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New York, February 5, 2013, Advisor Update®
January was a good month for risk assets and a bad one for government bonds. JFG benefited by a mix of “spread” bonds (corporate or emerging market) and equities with little government bond exposure. We continue to believe that equities will do better than bonds this year even after this run-up, but sector and region selection will be very important. For example, many US sectors are at 2007 highs while EU regions continue to be well below that. On a risk-adjusted basis, Japanese equities and certain emerging market regions/sectors are more attractive than most US or EU sectors.
From a macro perspective, the picture remains mixed. Not surprisingly, political issues are at the top of the problem list. Citizen resistance to governments in Spain and Italy, and of course, the US (fireworks to come later in the spring on budgets, deficits and sequester), are major contributors to uncertainty. This is illustrative of the point we hammer home to Advisors and Fiduciaries all the time: in an “unbalanced world” (emerging market countries growing faster than developed countries) government and policy makers feel compelled to manipulate central bank balance sheets, currencies and to the extent possible, their treasury yield curves. Note that the two largest developed economies that can do all three –US and Japan– are in far better position to control their own economic destiny. If they do manage to reflate assets and boost growth above the anemic levels of the last five years, history tells us that inflation is not far behind.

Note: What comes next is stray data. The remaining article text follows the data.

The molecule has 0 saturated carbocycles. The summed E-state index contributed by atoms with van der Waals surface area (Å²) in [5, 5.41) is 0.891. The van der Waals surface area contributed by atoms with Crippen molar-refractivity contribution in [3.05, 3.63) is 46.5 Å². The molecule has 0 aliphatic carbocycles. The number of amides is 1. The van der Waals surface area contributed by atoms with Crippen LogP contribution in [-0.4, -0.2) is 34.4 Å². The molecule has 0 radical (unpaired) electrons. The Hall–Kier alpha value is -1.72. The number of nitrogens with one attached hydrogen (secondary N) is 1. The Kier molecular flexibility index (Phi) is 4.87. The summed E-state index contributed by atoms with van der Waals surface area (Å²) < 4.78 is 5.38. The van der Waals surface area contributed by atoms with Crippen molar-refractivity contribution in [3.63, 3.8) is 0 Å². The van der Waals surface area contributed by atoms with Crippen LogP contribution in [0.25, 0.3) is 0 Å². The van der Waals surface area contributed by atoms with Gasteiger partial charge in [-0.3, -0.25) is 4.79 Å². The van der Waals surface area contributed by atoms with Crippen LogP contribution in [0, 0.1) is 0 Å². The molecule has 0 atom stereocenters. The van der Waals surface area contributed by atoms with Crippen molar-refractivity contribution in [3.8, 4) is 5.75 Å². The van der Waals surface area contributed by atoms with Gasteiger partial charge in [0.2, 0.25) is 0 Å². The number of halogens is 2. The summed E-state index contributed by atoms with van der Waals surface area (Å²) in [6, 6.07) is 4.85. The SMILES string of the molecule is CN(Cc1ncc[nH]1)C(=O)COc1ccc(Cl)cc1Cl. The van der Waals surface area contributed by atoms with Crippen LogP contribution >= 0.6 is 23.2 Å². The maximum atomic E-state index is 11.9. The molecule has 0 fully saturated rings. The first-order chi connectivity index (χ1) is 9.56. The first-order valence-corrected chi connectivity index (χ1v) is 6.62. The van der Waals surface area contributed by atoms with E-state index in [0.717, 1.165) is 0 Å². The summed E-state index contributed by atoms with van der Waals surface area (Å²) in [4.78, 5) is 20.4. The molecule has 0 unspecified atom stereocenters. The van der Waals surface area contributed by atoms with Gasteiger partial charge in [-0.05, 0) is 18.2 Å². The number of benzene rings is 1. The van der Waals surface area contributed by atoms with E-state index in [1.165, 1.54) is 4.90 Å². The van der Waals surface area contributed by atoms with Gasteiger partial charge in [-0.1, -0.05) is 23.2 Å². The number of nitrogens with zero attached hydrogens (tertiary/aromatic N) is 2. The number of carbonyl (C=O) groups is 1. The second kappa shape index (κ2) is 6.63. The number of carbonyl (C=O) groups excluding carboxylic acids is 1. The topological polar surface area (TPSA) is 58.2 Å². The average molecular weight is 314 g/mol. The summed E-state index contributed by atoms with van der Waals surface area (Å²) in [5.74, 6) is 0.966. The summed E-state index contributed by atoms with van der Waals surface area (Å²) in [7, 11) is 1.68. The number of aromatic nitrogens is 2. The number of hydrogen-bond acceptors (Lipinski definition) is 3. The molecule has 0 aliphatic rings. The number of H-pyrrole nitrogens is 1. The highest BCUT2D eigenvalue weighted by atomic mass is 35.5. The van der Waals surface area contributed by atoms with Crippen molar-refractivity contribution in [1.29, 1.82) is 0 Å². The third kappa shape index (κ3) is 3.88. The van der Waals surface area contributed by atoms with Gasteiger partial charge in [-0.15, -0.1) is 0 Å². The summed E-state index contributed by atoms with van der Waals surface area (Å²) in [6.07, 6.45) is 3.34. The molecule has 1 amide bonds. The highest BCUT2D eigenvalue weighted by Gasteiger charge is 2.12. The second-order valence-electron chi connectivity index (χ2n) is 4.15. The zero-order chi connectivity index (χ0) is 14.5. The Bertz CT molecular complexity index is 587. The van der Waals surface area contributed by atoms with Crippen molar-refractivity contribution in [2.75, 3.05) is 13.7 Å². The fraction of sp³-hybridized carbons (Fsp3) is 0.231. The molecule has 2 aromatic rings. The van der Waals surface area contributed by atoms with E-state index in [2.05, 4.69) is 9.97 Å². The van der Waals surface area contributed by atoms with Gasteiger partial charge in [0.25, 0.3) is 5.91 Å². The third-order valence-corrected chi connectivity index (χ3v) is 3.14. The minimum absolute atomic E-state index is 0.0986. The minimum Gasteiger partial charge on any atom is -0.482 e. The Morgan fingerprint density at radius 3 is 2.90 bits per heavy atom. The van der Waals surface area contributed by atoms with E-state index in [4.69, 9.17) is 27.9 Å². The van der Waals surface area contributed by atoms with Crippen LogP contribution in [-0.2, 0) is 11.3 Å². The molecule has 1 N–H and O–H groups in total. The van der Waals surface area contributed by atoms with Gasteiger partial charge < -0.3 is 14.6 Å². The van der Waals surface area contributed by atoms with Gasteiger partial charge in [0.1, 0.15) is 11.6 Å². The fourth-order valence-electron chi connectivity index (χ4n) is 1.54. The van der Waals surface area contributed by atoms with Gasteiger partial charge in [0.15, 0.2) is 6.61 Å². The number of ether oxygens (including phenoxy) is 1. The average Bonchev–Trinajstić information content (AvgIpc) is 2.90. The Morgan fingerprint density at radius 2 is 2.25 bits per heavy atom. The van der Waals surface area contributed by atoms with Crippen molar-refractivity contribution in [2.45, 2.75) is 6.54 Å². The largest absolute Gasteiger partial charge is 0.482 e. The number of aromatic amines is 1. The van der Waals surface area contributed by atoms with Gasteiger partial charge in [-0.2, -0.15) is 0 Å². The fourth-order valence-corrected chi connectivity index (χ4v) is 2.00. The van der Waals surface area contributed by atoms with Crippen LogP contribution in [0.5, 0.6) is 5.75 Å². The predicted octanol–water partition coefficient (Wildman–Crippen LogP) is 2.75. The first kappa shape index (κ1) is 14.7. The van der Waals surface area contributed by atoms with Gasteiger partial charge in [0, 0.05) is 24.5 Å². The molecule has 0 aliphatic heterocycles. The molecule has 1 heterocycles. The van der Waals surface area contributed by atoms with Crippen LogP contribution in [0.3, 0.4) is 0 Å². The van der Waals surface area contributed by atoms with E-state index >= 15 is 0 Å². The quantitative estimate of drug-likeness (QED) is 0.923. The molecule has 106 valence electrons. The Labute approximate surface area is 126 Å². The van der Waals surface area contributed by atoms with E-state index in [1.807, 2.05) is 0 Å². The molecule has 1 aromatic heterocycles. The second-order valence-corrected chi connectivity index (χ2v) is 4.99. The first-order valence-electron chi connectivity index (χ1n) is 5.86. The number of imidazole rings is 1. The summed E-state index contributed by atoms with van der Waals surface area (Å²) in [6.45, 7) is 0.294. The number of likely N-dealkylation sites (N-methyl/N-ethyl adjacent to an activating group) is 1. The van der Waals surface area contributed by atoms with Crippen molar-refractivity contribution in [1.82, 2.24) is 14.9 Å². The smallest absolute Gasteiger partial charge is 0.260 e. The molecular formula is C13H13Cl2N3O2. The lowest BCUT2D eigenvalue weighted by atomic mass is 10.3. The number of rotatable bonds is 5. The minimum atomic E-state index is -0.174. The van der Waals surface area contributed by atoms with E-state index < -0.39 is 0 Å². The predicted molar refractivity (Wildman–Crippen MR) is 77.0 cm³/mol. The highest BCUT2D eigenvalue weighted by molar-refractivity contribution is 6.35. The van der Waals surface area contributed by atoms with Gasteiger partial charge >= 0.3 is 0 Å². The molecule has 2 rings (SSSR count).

Inflation’s “canary in the coal mine”–commodity prices–shows we’ve had two attempts to break out from the effects of the terrible 2007-09 recession. Those effects, lack of global demand from deleveraging and high structural unemployment, are still with us, which is why inflation is so tame. Could QE3 and its counterparts in the EU and Japan make the difference this time?
We get a lot of questions on Quantitative Easing (QE) and its effects on asset prices. We would emphasize that such aggressive measures have not been attempted before on a global scale. So the after effects are not fully understood, even by so-called experts in the economics profession. And we fully expect that some of the holdings we own now will have to change as the effects become more transparent.
In the meantime, having exposure to sectors and low inflation regions where companies are producing high cash flows is part of our strategy. Another is anticipating currency manipulation as part of an investment thesis. A great example is Japan. What makes their equity market so attractive right now is that it is cheap on a relative basis and the government is finally committed to a lower Yen. Would Japanese equities be otherwise attractive? No, but this is illustrative of the macro-dominated investing world we inhabit AND the importance of tactical agility.
Please email us your comments, questions, etc.
John Forlines III